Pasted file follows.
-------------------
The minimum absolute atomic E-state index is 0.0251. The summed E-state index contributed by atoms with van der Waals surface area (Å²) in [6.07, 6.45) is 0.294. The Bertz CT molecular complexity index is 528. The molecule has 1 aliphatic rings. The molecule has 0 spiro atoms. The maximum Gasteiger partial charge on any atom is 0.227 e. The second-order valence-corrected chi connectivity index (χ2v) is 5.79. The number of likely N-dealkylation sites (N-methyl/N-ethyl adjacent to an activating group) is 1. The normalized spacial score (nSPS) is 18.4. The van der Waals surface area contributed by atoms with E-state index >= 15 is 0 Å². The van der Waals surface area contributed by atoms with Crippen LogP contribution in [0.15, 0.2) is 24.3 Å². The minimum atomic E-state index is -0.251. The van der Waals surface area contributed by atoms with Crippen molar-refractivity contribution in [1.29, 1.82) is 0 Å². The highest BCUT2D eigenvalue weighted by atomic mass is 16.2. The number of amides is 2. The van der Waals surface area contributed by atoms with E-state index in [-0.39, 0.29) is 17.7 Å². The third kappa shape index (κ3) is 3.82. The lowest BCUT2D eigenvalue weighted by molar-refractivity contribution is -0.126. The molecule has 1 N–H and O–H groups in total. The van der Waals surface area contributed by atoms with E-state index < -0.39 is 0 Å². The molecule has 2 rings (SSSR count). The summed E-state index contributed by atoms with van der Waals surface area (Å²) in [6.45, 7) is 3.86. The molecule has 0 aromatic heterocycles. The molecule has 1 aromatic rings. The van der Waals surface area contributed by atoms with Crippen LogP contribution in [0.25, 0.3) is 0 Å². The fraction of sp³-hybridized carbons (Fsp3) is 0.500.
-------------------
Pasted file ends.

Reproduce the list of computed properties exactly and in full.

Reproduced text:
The minimum absolute atomic E-state index is 0.0251. The summed E-state index contributed by atoms with van der Waals surface area (Å²) in [6.07, 6.45) is 0.294. The Bertz CT molecular complexity index is 528. The molecule has 1 aliphatic rings. The molecule has 0 spiro atoms. The maximum Gasteiger partial charge on any atom is 0.227 e. The second-order valence-corrected chi connectivity index (χ2v) is 5.79. The number of likely N-dealkylation sites (N-methyl/N-ethyl adjacent to an activating group) is 1. The normalized spacial score (nSPS) is 18.4. The van der Waals surface area contributed by atoms with E-state index >= 15 is 0 Å². The van der Waals surface area contributed by atoms with Crippen LogP contribution in [0.15, 0.2) is 24.3 Å². The minimum atomic E-state index is -0.251. The van der Waals surface area contributed by atoms with Crippen molar-refractivity contribution in [1.29, 1.82) is 0 Å². The highest BCUT2D eigenvalue weighted by atomic mass is 16.2. The number of amides is 2. The van der Waals surface area contributed by atoms with E-state index in [-0.39, 0.29) is 17.7 Å². The third kappa shape index (κ3) is 3.82. The lowest BCUT2D eigenvalue weighted by molar-refractivity contribution is -0.126. The molecule has 1 N–H and O–H groups in total. The van der Waals surface area contributed by atoms with E-state index < -0.39 is 0 Å². The molecule has 2 rings (SSSR count). The summed E-state index contributed by atoms with van der Waals surface area (Å²) in [6.45, 7) is 3.86. The molecule has 0 aromatic heterocycles. The molecule has 1 aromatic rings. The van der Waals surface area contributed by atoms with Crippen LogP contribution in [0.25, 0.3) is 0 Å². The fraction of sp³-hybridized carbons (Fsp3) is 0.500.